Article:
Podcast: Play in new window | Download
Subscribe: Apple Podcasts | RSS
IN THIS PODCAST
LINKS IN THIS PODCAST
Scoutmaster Podcast 111 – Interview with Andrew Skurka
Listen to this episode (00:35:19)
Get updates to Scoutmastercg.com by email
Dominic Galloro says
I was at the same presentation in Iowa City. The two scouts I brought down were very excited on our drive home. I asked them five things they learned and we talk the whole way home how we can teach other guys in the troop to hike and camp light. We have two crews going to Philmont in June. I only wished they could have came along to gain some knowledge. I bought Andrews book and will be sharing the information to the troop.
If you get the chance to attend one of Andrew Skurka’s Gear & Skills talks, it is a good presentation. Son and I just got back from the Iowa City session a few minutes ago (traveled 2 hours). Well worth it for me, great dad / son time to and from and learned some good info from Skurka. Added benefit is the high level enthusiasm my son has renewed towards his scouting goals. A big thanks to Andrew for getting out and doing what he’s doing.
Thank you Clarke for persevering with Andrew to get the interview. I hear there were some challenges.
Clarke Green says
Glad you got out to hear Andrew. It took us two or three tries before we got the interview recorded. He’s on an ambitious speaking schedule and finding the time was difficult.
Mike Manzer says
I agree that Andrew Skurka is a revelation to preparing for outdoor adventures. Our boys have a backpacking trip coming up on the AT and I’ve already pointed our SPL in the hike light direction. He’s working with our Instructors and Patrol Leaders to make this theme a part of our next few meetings. I’ll be along and going as light as I can. I would like to say I’ll be an example, but I see it as more of a necessity for the knees.
Your SM Minute on the Vision we should share as leaders is right on target. I remember hiking with our scouts one very wet and chilly day. I could see that the moral was pretty low. One of my ASM’s started singing Mr. Blue Sky by ELO and really lifted the spirits of everyone. I vowed from that moment on, I would always be CHEERFUL and energetic about making these tough, but rewarding trips. It’s for the boys!
Larry Geiger says
“I hate it when a scout vows after that kind of trek that he will never do it again.”
Allan, hopefully I don’t just sound ornery 🙂
I love it when a Scout vows after that kind of trek that he will never do it again, then after about three weeks he forgets all the bad stuff and does do it again and does it again a lot and eventually teaches other Scouts how to do it right and goes on as an adult to bigger adventures.
(ps – that would be Paul, who I mentioned above 🙂 )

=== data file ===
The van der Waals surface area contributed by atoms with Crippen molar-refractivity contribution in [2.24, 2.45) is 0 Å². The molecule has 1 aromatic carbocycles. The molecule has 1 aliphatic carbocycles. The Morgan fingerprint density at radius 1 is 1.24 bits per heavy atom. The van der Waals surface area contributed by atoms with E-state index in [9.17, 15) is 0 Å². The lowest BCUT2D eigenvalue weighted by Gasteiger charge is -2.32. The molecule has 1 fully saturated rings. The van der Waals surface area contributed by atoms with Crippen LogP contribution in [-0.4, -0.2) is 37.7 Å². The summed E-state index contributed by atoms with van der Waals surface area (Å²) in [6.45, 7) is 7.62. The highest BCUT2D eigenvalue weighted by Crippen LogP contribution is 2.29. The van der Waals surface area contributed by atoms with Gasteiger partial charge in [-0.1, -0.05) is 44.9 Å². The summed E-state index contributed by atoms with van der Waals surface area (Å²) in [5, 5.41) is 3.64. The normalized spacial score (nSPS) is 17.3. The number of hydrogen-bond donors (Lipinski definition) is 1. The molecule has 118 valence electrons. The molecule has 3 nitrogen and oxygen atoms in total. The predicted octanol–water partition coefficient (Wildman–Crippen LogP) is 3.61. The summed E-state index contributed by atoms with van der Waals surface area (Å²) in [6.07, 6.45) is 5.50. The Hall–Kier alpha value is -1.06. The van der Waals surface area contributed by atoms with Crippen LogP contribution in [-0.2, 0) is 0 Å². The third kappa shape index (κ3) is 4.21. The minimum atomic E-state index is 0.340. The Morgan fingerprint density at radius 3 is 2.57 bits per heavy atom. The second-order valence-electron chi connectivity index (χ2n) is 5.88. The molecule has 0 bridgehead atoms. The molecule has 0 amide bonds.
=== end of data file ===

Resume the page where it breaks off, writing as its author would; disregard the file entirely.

Allan Green says
Clarke, this guy was great. I wish you had had him on two weeks ago. We went backpacking this past weekend, and I had three first year scouts who had never done it before. Even with my expert teaching on light weight backpacking, they still brought heavy gear in backpacks that did not fit them properly. (I did tell parents to get those dragonfly backpacks you had on another blog page). Plus it was wet and muddy from the prior weeks rain. We had good weather on our nights out. I hate it when a scout vows after that kind of trek that he will never do it again.
Larry Geiger says
No Skurka in the Southeast? 🙂
I suppose that we have very flat, unchallenging trails down here 🙁 Maybe we can get him down here for some swamp hikes through the Tosohatchee.
I thought that the point about concentrating on hiking and not on camping was important. There is a point at which a person just has too much weight to be comfortable or for the hike to be enjoyable. Discovering that point and how to deal with it is a place we must all go if we are going to hike much.
In 1998 one of my Eagle Scouts, Paul, was on a through hike on the AT. One day, as he was hiking along, a guy came up and started a conversation. He was dressed in work clothes (flannel shirt I think) leather work type boots and had a canvas knapsack. They hiked and chatted for a while and then the guy hiked on ahead and Paul never saw him again on the trail. The man turned out to be Earl Shaffer, the first person to through-hike the AT. He was almost 80 year old, on his third through hike, and it was the 50th anniversary of his first hike in 1948. Paul said that he was carrying very little and that he hiked pretty briskly.
Peter le Roux says
I went camping last weekend, and as I got closer to the campsite I saw a sign that said ‘Campsite left’. So I turned around and went home